Coal mining profits in Australia could fall by up to 4% under Canberra’s proposed carbon pricing scheme, according to Citigroup research. In an analysis issued on Thursday, Citi based its estimate on a carbon price of $20 a tonne for the government’s planned tax on greenhouse gas emissions, reports the FT. Prime minister Julia Gillard aims to implement the charge from mid-2012 before moving to a market-pricing mechanism. The Citi report concluded that “pure play” coal miners including Coal and Allied, Macarthur Coal, New Hope Corp and Whitehaven Coal would be the most exposed to the proposed carbon tax. More than 1,000 companies, including Anglo American Australia, Xstrata, Peabody Energy Australia, Centenary Coal, BHP Billiton and Rio Tinto would be affected by the tax. But Elaine Prior, Citi analyst, said that even at a carbon price of $50 a tonne, diversified miners such as BHP, Rio and Wesfarmers would “barely” be affected by the tax, with net profit likely to fall by 1%. Meanwhile, BusinessSpectator (free registration) examines the ‘Catch-22′ of carbon pricing.
Coal mining profits in Australia could fall by up to 4 per cent under Canberra’s proposed carbon pricing scheme, according to Citigroup research. In a detailed analysis issued on Thursday, Citigroup based its estimate on a carbon price of $20 a tonne for the government’s planned tax on greenhouse gas emissions, reports the FT. Julia Gillard, the prime minister, wants to implement the tax from mid-2012 before moving to a market-pricing mechanism such as an emissions trading scheme. The Citi report concluded that “pure play” coal miners including Coal and Allied, Macarthur Coal, New Hope Corp and Whitehaven Coal, would be the most exposed to the proposed carbon tax. More than 1,000 companies, including Anglo American Australia, Xstrata, Peabody Energy Australia, Centenary Coal, BHP Billiton and Rio Tinto, would also be affected by the tax. But Elaine Prior, Citi analyst, said even at a carbon price of $50 a tonne, major diversified resources companies such as BHP, Rio and Wesfarmers would “barely” be affected by the tax, with net profit expected to fall by 1 per cent. Rather, it would be the “smaller ‘pure’ coal companies that are more exposed . . . Coal and Allied and Whitehaven appear potentially the most exposed”, she noted.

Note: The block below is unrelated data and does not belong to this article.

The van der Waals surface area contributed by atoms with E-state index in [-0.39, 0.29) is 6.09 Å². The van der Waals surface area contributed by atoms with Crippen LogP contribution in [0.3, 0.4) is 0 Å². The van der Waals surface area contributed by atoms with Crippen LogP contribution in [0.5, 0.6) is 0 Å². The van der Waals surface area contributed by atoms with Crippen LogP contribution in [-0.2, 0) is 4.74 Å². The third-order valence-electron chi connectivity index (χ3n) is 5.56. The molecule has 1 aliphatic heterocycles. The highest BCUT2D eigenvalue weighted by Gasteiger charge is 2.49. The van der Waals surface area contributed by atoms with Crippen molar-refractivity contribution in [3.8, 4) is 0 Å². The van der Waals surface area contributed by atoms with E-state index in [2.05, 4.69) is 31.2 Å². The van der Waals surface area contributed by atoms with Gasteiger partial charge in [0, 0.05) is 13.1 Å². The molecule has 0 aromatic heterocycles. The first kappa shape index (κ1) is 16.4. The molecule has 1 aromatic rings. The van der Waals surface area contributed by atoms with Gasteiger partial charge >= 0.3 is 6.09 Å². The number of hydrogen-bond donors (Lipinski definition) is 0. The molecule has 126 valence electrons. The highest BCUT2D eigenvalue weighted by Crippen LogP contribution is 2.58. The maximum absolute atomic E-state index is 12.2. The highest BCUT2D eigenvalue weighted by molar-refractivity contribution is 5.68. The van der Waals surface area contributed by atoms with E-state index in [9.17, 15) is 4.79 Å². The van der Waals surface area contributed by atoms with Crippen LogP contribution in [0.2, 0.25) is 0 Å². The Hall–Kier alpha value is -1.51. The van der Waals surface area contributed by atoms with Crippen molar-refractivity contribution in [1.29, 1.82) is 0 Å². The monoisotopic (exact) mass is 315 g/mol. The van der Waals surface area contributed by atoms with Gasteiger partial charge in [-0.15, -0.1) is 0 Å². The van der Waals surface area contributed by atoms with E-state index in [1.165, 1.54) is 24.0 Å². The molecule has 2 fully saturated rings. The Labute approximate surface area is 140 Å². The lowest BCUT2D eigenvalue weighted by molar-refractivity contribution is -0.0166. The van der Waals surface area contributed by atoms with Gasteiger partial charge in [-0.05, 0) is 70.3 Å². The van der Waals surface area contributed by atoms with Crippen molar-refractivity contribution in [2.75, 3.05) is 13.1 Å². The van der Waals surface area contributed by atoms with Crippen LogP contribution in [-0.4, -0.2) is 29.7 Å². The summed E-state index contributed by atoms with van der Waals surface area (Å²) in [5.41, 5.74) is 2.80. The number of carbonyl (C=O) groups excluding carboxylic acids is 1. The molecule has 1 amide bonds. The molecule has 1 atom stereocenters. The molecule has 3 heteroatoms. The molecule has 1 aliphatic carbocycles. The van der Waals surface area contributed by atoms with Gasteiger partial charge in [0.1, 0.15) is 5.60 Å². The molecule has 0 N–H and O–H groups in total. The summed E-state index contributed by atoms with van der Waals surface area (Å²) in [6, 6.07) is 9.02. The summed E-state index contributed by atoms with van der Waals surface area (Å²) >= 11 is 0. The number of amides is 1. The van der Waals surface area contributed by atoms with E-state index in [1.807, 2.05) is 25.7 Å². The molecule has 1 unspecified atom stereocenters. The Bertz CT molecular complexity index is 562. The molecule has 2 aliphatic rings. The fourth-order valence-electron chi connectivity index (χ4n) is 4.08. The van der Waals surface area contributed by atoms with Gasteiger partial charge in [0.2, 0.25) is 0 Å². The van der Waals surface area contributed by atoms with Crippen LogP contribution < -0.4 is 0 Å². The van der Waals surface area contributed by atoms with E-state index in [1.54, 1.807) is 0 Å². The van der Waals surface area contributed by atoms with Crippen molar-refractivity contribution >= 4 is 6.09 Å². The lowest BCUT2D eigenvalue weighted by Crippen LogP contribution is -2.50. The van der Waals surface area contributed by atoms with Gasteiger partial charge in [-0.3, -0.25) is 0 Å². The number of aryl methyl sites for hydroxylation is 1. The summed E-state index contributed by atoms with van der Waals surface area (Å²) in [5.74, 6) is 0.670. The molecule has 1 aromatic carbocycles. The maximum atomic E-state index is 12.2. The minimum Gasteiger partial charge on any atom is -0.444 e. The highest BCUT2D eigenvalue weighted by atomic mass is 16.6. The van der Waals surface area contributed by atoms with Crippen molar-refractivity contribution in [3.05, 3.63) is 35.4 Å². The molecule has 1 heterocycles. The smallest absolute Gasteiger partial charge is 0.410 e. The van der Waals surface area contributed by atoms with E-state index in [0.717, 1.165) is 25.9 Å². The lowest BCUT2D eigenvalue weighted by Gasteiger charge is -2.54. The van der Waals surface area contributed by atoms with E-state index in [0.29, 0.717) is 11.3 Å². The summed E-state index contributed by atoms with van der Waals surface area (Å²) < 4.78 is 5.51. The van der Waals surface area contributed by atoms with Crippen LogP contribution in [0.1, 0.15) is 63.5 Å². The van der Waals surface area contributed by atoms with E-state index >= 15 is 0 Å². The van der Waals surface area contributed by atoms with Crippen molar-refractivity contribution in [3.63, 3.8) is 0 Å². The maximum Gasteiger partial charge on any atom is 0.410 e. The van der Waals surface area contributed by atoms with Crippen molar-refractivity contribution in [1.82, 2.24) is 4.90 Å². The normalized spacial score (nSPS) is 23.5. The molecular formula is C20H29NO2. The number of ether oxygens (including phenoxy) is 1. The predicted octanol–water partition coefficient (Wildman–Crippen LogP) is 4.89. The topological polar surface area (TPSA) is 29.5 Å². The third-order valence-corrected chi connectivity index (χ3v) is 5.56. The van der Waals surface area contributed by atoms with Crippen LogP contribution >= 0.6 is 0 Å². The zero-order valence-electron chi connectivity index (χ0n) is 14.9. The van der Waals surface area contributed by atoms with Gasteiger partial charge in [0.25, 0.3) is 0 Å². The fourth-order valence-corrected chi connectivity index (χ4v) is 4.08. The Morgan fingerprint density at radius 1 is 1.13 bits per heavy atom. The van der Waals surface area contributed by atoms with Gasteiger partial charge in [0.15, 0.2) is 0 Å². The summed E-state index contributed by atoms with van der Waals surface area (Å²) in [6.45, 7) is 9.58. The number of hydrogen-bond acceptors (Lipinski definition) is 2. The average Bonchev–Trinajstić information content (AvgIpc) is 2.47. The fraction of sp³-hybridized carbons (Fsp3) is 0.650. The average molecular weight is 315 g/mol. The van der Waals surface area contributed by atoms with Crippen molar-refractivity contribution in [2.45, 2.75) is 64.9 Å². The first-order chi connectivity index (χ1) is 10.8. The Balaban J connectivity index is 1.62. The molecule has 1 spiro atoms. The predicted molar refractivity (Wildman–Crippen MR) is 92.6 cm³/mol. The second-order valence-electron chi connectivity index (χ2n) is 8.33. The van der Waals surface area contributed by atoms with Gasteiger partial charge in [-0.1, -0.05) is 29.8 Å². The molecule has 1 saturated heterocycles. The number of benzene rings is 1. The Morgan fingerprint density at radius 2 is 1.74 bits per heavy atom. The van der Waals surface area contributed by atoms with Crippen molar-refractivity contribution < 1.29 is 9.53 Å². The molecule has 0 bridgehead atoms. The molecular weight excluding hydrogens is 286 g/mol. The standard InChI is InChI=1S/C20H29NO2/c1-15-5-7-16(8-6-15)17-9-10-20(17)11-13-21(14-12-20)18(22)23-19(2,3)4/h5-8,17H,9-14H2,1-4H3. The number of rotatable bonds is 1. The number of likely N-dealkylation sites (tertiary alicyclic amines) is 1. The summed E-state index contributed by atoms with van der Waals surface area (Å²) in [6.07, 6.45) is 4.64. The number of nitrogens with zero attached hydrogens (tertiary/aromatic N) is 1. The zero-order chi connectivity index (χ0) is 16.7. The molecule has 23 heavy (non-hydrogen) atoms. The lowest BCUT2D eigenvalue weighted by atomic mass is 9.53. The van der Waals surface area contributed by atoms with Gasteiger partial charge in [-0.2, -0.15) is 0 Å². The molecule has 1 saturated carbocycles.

Killing a camel to earn a carbon credit may seem a curious way to tackle climate change, but one country is poised to allow investors to do precisely that, reports the FT. The camel culling plan is one of the first to arise under the Australian government’s new “carbon farming initiative”, a scheme that lets farmers or investors claim carbon credits if they can show they have cut greenhouse gas emissions. Such emissions are plentiful in Australia’s desert centre thanks to the region’s large population of feral camels, a legacy of the herds introduced in the 19th century to help settle the continent’s interior. More than 1m camels are now believed to be roaming across the Australian outback – one of the biggest camel populations in the world – and each emits methane, a greenhouse gas significantly more potent than carbon dioxide. “It’s one of those ‘out of sight, out of mind’ problems,” said Tim Moore, managing director of Northwest Carbon, an Adelaide-based carbon project developer whose culling plan is one of only three proposals to have been accepted for official assessment by the carbon farming initiative so far.
Germany will close its 17 nuclear power plants – which generate one-quarter of the country’s electricity – by 2022, following the partial nuclear meltdown at Japan’s Fukushima Daiichi plant in March, reports the FT. In a controversial move, amid industry warnings about price rises, chancellor Angela Merkel committed Germany to doubling the amount of electricity from renewable sources to 35% this decade. She had previously decided to prolong the operation of Germany’s nuclear plants by 14 years to 2036, saying they were a necessary bridge to greater use of renewable energy. After talks between her Christian Union party and their Free Democrat coalition partners on Monday, Merkel described the policy U-turn as “a big challenge” which nevertheless would make Germany a leader in green technology. Opinion polls show most Germans oppose nuclear energy.
General Electric is making “a big bet on gas” in an attempt to benefit from the increased use of the fuel for power generation, in part as a back-up to variable renewable energies such as wind and solar power, the FT reports. John Krenicki, the vice-chairman of GE in charge of its energy business, said the group was “looking at a 25-year, very bullish market” for gas, and making acquisitions and investing in new products to profit from it. The rise of gas for power generation is being driven by cheap supplies becoming available in the US, and perhaps eventually elsewhere, as well as by its lower carbon dioxide emissions when burnt than coal and its good fit with renewable energy. Mr Krenicki said: “We are betting on gas in a big way, investing ahead of the curve.
Naoto Kan, prime minister, has called for “fundamental reform” of Japanese nuclear power regulation, taking aim at failings exposed by the crisis at the Fukushima Daiichi atomic plant, reports the FT. At a press conference on Wednesday Kan announced a regulatory review of the sector, marking a new stage in the Japanese government’s efforts to rebuild domestic and international confidence in its ability to ensure the safety of the nation’s large nuclear power sector.
Comment, analysis and other offerings from the FT, Martin Wolf: The eurozone’s journey to defaultsA story is told of a man sentenced by his king to death. The latter tells him that he can keep his life if he teaches the monarch’s horse to talk within a year. The condemned man agrees. Asked why he did so, he answers that anything might happen: the king might die; he might die; and the horse might learn to talk. This has been the eurozone’s approach to the fiscal crises that have engulfed Greece, Ireland and Portugal, and threaten other member states, writes the FT’s Martin Wolf.